Thursday, 27 April 2017

A House

My aunt and uncle's house was a great place to visit when I was a boy.  For a start it was three storey, and with a loft conversion too - it felt like a maze.  Loads of stairs to run up and down and rooms to explore.  It was always warm and full of people and animals and the smell of cookery, and noise.  My uncle collected jukeboxes, slot machines, BorgWarner cars and flintlock pistols.  There were big black and white 1950s posters and old adverts and rockabilly paraphernalia.  If I asked for a whisky and lemonade at the age of twelve I got a pint.  They had a black cat called Martha and a revolving line-up of other cats who would stay for a couple of years, sleeping on the old towels on top of the boiler, before moving on.  Chaotic, but in a loving sort of way.  I thought it was great.

An Experience

I lost my lovely auburn hair when I was 33 years old.  Most of it fell out when I was out shopping with my young daughter.  This made me feel inferior to other women, which led to self-loathing.  36 years later I still have these feelings.

Wednesday, 26 April 2017

A Dream

am leading a group of sixty or so people across a grassy plain.  I don't recognise any one of them, but seem to know them nonetheless, like one knows neighbours or people living in the same part of town.  It's spring and there's a mighty wind blowing and everybody is in a festive mood.  We are carrying a sort of maypole, a tall, slender tree-trunk adorned with little flags of different colours, to the crest of a low hill.  There we proceed to plant the pole, some people pushing and holding up the trunk, others pulling on ropes tied around its tips.  I am in the latter group, and we are chanting as the pole goes up.  When it does, there is great cheer and I wake with a sense of purpose and accomplishment.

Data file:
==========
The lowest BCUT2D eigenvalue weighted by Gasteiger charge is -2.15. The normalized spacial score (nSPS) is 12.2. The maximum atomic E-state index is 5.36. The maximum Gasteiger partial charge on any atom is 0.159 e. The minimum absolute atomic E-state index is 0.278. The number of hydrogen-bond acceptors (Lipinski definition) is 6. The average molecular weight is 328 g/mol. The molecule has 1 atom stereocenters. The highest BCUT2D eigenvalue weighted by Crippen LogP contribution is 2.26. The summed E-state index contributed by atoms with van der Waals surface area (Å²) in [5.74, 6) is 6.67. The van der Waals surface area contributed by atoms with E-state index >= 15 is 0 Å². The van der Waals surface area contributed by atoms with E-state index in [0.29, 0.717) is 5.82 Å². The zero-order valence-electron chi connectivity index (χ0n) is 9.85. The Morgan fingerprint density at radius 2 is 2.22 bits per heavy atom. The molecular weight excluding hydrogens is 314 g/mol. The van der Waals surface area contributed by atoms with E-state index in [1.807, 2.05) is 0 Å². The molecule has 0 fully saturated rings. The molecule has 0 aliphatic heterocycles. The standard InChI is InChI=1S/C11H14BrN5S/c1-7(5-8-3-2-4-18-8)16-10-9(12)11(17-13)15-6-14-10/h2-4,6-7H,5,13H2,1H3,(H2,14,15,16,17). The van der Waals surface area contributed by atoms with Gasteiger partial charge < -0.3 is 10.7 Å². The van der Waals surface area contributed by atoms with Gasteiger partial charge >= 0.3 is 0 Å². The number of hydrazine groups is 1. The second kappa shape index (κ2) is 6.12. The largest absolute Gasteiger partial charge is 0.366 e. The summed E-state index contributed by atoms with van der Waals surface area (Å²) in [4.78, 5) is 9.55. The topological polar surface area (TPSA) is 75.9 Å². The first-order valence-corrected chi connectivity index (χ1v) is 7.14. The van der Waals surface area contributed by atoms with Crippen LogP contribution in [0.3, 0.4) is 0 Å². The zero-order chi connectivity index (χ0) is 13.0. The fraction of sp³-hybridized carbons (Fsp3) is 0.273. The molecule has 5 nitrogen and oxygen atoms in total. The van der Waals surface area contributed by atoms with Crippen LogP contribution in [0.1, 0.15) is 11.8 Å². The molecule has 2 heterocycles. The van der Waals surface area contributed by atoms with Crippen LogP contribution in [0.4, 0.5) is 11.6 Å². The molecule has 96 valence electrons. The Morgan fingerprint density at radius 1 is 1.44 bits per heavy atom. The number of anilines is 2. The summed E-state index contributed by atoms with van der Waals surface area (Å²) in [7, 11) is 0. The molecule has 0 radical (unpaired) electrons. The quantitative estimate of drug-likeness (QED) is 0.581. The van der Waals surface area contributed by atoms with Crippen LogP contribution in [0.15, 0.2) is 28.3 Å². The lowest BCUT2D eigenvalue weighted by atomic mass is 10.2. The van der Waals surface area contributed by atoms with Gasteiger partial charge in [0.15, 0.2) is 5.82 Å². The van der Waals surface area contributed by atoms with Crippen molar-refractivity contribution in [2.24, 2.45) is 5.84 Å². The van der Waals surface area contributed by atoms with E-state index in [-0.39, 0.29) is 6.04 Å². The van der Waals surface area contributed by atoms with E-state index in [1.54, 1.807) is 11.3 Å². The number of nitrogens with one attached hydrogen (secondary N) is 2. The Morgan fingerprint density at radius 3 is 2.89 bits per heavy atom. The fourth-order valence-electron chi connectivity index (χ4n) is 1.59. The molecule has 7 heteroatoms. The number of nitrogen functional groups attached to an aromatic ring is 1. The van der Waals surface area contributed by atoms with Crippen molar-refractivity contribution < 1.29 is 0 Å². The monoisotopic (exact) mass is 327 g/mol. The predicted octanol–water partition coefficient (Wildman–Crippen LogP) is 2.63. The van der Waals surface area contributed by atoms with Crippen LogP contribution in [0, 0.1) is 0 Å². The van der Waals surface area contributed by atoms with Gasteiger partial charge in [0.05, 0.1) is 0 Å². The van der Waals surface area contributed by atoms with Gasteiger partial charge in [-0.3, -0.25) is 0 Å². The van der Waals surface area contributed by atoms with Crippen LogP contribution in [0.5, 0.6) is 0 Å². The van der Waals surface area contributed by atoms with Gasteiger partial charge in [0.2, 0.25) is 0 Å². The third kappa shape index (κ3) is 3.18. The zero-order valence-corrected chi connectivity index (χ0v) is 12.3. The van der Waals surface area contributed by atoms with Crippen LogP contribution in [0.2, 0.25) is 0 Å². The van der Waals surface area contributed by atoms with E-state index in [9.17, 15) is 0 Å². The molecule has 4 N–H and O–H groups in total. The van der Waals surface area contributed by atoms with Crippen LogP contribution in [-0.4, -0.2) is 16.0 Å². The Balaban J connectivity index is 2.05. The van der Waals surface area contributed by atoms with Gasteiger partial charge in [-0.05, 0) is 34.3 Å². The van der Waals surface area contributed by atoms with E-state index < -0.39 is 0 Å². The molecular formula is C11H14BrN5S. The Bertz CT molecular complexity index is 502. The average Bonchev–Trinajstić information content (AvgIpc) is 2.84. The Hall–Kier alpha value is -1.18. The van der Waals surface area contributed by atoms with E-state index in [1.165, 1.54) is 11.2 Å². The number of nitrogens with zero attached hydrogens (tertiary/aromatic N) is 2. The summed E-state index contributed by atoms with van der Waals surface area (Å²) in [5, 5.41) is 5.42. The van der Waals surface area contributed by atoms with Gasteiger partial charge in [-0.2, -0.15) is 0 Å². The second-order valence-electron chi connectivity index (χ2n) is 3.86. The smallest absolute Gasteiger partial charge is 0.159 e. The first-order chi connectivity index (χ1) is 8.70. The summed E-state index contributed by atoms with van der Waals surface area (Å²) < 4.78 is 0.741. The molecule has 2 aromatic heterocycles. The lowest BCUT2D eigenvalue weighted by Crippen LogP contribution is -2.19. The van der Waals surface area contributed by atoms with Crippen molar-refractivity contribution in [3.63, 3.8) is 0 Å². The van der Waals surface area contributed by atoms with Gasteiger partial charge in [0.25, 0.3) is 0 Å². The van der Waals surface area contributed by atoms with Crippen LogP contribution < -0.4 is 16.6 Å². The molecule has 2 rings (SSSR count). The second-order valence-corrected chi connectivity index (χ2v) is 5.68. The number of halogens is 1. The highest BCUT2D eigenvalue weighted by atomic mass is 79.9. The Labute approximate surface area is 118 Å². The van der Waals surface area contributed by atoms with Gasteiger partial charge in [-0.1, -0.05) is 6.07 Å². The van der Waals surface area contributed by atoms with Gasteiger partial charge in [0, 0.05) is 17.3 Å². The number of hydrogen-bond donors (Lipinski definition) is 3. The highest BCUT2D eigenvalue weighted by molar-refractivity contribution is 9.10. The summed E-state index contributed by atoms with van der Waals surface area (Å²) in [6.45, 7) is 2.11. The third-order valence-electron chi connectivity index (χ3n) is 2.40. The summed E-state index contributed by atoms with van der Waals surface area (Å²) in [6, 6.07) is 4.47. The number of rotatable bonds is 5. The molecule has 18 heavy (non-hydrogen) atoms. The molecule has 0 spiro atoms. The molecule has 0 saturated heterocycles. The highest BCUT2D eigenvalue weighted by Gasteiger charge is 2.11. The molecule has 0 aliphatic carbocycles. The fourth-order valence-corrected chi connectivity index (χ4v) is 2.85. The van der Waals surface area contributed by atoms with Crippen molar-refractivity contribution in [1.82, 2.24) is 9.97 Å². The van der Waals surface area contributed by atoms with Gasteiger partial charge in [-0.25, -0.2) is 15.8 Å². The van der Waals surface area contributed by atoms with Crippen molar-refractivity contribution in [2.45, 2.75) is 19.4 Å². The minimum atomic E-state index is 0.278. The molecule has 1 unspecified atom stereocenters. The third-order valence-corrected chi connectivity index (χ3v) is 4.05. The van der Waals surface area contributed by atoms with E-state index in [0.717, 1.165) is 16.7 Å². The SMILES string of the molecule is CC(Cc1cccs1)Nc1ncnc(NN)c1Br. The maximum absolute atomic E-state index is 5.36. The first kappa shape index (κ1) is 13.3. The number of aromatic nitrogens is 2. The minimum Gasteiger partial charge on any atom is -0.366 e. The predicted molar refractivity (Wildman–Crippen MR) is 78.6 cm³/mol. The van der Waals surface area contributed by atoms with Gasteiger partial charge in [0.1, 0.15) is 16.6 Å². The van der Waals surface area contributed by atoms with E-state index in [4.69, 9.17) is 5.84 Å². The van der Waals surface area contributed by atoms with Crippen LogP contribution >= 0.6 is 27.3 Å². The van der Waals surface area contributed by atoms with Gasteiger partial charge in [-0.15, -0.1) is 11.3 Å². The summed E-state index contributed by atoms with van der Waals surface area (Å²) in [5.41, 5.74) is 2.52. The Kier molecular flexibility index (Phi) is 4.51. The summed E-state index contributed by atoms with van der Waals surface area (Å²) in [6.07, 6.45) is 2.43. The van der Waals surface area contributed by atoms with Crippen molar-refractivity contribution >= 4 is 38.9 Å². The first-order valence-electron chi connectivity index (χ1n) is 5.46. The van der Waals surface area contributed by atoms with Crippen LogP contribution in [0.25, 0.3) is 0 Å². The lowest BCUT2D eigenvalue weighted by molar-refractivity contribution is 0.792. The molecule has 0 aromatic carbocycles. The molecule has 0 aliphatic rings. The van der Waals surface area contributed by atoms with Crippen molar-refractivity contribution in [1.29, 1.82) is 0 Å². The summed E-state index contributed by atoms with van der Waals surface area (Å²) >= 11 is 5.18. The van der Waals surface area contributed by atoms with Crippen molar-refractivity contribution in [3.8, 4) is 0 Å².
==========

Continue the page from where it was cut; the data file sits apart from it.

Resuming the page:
Monday, 24 April 2017

A Crime

[...] School playground friendship had developed into post-school pub friendship and weekend warehouse and club-night outings.  A particular friend I'd become close to had, with another [person] I didn't know so well, decided to capitalise on the weekend environments and [begun] to deal drugs, mainly ecstasy pills and cannabis.  I had no moral problem with this, everybody seemed to be taking drugs at the time and I had a cheap supply myself.

We travelled around as three a lot, most weekends driving into London to a regular club-night or an impromptu warehouse party, the location of which was communicated by verbal social networks.  On occasions we went to a club which was located next to a dual carriageway between London and Southend.  It was a somewhat mythical place of me in as much as I could never sight the building during daylight, whenever I drove along the route, which I did from time to time.

One particular night in this particular club I was again with my two friends who throughout the evening were going about their business.  I had not [got] - nor really wanted to [get] involved, though I was envious of the month-long holiday in Barbados they had coming up.  [...]

It was whilst in the throws of my hedonism that one of my friends announced a problem he had.  Choosing to wear sweat pants that evening - a fashion of the period I'm proud to say I didn't engage with- he lamented that he had no pocket in which to hold his bag of stock.

'No problem,' I said and offered myself as custodian of the drug sack.